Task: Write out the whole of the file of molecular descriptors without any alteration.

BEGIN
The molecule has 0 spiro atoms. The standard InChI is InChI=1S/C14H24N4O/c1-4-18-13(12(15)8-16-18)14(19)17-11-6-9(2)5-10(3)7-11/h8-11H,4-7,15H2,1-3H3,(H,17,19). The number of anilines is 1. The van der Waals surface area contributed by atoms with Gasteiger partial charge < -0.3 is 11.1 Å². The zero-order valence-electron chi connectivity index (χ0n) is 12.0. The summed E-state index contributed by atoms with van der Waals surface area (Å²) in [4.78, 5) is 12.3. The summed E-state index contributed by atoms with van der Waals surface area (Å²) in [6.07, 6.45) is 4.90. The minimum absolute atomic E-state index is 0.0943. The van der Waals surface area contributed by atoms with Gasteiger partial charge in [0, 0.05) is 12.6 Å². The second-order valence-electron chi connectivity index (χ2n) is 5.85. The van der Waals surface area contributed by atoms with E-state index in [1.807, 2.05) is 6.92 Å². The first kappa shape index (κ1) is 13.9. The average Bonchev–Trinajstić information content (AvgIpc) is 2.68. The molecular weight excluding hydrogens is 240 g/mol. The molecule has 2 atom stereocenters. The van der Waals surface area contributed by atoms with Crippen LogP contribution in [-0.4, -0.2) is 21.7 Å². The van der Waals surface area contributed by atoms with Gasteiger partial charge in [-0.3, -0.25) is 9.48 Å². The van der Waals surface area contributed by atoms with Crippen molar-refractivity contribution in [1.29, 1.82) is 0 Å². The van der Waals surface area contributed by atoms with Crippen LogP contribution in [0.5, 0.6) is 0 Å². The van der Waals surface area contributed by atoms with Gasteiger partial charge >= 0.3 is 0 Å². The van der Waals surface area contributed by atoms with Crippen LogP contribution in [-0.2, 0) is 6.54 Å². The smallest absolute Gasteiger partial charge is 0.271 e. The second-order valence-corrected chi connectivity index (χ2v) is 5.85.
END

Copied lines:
The molecule has 0 spiro atoms. The standard InChI is InChI=1S/C14H24N4O/c1-4-18-13(12(15)8-16-18)14(19)17-11-6-9(2)5-10(3)7-11/h8-11H,4-7,15H2,1-3H3,(H,17,19). The number of anilines is 1. The van der Waals surface area contributed by atoms with Gasteiger partial charge < -0.3 is 11.1 Å². The zero-order valence-electron chi connectivity index (χ0n) is 12.0. The summed E-state index contributed by atoms with van der Waals surface area (Å²) in [4.78, 5) is 12.3. The summed E-state index contributed by atoms with van der Waals surface area (Å²) in [6.07, 6.45) is 4.90. The minimum absolute atomic E-state index is 0.0943. The van der Waals surface area contributed by atoms with Gasteiger partial charge in [0, 0.05) is 12.6 Å². The second-order valence-electron chi connectivity index (χ2n) is 5.85. The van der Waals surface area contributed by atoms with E-state index in [1.807, 2.05) is 6.92 Å². The first kappa shape index (κ1) is 13.9. The average Bonchev–Trinajstić information content (AvgIpc) is 2.68. The molecular weight excluding hydrogens is 240 g/mol. The molecule has 2 atom stereocenters. The van der Waals surface area contributed by atoms with Crippen LogP contribution in [-0.4, -0.2) is 21.7 Å². The van der Waals surface area contributed by atoms with Gasteiger partial charge in [-0.3, -0.25) is 9.48 Å². The van der Waals surface area contributed by atoms with Crippen molar-refractivity contribution in [1.29, 1.82) is 0 Å². The van der Waals surface area contributed by atoms with Crippen LogP contribution in [0.5, 0.6) is 0 Å². The van der Waals surface area contributed by atoms with Gasteiger partial charge >= 0.3 is 0 Å². The van der Waals surface area contributed by atoms with Crippen LogP contribution in [-0.2, 0) is 6.54 Å². The smallest absolute Gasteiger partial charge is 0.271 e. The second-order valence-corrected chi connectivity index (χ2v) is 5.85.